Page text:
The genocide induced support and sympathy for Bengalis in India with many urging the state to go to war with Pakistan. The government realized that if India attacked first, it would be labelled as an aggressor, trying to break Pakistan which will ensure Pakistan getting help from the United Nations and majority of the nation’s refusing to recognize Bangladesh. Additionally, Field Marshal Sam Manekshaw, the Chief of Army Staff of the Indian Army, wanted to wait till November for hostilities to begin to avoid Chinese intervention and have time to collect the quantum of force required for such a large-scale operation. Therefore the Indian government made simultaneous efforts to continue the diplomatic drive and also prepare for war. India gave material and moral support as well as training, and expertise to the Mukti Bahanis and was itself involved in skirmishes in operations like Dhalai, Bulge and Akhaura with the Pakistani Army. By November 1971 the violence on the border had increased tremendously and the two countries were on the brink of war. It was at 5:30 pm on December 03, 1971 that the conflict turned into a full-scale war with Pakistani aircrafts dropping bombs on Indian airfields in a pre-emptive air strike. On the same day, Indira Gandhi addressed the nation saying, “The war in Bangladesh has become a war on India,” she said.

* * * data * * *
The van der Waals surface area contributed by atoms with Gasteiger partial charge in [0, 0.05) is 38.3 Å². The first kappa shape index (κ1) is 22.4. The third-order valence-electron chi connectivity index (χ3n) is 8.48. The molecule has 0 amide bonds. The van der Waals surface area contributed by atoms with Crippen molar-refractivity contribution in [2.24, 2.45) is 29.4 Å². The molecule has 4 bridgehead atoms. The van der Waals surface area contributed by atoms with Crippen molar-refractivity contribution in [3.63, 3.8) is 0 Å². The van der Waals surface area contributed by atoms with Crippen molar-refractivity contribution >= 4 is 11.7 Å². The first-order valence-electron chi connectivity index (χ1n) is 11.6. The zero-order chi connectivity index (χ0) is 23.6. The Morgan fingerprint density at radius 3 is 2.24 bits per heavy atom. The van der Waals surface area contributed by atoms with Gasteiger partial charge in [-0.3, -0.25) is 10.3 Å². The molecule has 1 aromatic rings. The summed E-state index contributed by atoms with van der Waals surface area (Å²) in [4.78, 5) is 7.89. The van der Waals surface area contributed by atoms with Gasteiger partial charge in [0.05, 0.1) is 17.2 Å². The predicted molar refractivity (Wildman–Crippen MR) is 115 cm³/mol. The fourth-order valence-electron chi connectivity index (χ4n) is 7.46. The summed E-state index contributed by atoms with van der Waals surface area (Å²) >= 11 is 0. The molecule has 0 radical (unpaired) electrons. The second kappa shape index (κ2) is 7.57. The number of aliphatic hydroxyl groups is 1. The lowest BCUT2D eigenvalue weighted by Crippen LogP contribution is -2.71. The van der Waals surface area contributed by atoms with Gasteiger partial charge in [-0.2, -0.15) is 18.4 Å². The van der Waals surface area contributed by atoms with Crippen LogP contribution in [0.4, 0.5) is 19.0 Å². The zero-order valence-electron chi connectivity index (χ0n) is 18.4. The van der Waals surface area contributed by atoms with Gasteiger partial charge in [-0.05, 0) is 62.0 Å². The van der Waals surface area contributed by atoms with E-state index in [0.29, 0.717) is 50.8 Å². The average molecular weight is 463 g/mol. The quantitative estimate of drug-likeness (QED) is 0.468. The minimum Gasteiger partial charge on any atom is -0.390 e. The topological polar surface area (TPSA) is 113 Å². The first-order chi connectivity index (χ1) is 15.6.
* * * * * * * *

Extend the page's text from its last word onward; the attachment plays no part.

The war involved all three branches- army, navy, and air force of the Indian military. The army had to fight this war on both the eastern and western fronts with both having varied terrains and challenges. The strategy devised for the western bloc was to ensure that India does not lose any territory and keep Pakistan under pressure on this front. This was to ensure the Indian army’s swift stream into East Pakistan and capture Dhaka which was the center of power. The strategy implemented here was to bypass the Pakistani army’s strongholds and other prime locations to aim for Dhaka and try to reach the center in a matter of two weeks. The reason behind this plan was to ensure that the war ends in a short period of time to ensure the liberation of Bangladesh without the threat of an attack from the USA or China. Additionally, this was also significant to ensuring a ceasefire is not imposed which would have brought the war to a standstill and resumed the hostilities of West Pakistan in Bangladesh.